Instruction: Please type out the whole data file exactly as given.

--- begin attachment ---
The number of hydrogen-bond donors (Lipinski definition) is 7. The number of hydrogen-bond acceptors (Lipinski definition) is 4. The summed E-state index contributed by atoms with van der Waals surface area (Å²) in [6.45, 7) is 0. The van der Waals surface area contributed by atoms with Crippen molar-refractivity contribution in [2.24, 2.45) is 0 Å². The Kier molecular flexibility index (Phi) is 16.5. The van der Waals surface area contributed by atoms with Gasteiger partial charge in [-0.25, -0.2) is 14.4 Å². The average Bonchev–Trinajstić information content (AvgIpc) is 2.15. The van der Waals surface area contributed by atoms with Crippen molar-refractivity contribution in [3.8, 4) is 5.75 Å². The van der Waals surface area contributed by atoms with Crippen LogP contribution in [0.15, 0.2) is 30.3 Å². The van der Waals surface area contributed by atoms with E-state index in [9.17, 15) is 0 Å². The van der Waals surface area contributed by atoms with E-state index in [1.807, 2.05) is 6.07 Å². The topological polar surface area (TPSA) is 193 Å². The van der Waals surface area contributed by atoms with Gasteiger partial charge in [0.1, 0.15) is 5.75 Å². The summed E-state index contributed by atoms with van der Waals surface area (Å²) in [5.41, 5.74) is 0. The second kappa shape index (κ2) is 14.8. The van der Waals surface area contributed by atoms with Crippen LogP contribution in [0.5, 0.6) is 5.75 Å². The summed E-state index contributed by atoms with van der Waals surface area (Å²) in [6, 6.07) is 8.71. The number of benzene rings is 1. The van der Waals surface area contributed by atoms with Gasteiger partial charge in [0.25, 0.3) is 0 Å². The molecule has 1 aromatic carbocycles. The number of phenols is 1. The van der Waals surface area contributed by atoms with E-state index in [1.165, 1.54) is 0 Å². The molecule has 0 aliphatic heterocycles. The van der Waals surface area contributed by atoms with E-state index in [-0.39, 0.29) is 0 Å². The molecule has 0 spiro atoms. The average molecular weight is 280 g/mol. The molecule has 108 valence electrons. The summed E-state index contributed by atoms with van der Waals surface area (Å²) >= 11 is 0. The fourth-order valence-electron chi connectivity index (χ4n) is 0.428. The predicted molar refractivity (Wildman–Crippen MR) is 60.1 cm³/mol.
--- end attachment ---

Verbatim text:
The number of hydrogen-bond donors (Lipinski definition) is 7. The number of hydrogen-bond acceptors (Lipinski definition) is 4. The summed E-state index contributed by atoms with van der Waals surface area (Å²) in [6.45, 7) is 0. The van der Waals surface area contributed by atoms with Crippen molar-refractivity contribution in [2.24, 2.45) is 0 Å². The Kier molecular flexibility index (Phi) is 16.5. The van der Waals surface area contributed by atoms with Gasteiger partial charge in [-0.25, -0.2) is 14.4 Å². The average Bonchev–Trinajstić information content (AvgIpc) is 2.15. The van der Waals surface area contributed by atoms with Crippen molar-refractivity contribution in [3.8, 4) is 5.75 Å². The van der Waals surface area contributed by atoms with Crippen LogP contribution in [0.15, 0.2) is 30.3 Å². The van der Waals surface area contributed by atoms with E-state index in [9.17, 15) is 0 Å². The van der Waals surface area contributed by atoms with E-state index in [1.807, 2.05) is 6.07 Å². The topological polar surface area (TPSA) is 193 Å². The van der Waals surface area contributed by atoms with Gasteiger partial charge in [0.1, 0.15) is 5.75 Å². The summed E-state index contributed by atoms with van der Waals surface area (Å²) in [5.41, 5.74) is 0. The second kappa shape index (κ2) is 14.8. The van der Waals surface area contributed by atoms with Crippen LogP contribution in [0.5, 0.6) is 5.75 Å². The summed E-state index contributed by atoms with van der Waals surface area (Å²) in [6, 6.07) is 8.71. The number of benzene rings is 1. The van der Waals surface area contributed by atoms with Gasteiger partial charge in [0.25, 0.3) is 0 Å². The molecule has 1 aromatic carbocycles. The number of phenols is 1. The van der Waals surface area contributed by atoms with E-state index in [1.165, 1.54) is 0 Å². The molecule has 0 aliphatic heterocycles. The van der Waals surface area contributed by atoms with E-state index in [-0.39, 0.29) is 0 Å². The molecule has 0 spiro atoms. The average molecular weight is 280 g/mol. The molecule has 108 valence electrons. The summed E-state index contributed by atoms with van der Waals surface area (Å²) >= 11 is 0. The fourth-order valence-electron chi connectivity index (χ4n) is 0.428. The predicted molar refractivity (Wildman–Crippen MR) is 60.1 cm³/mol.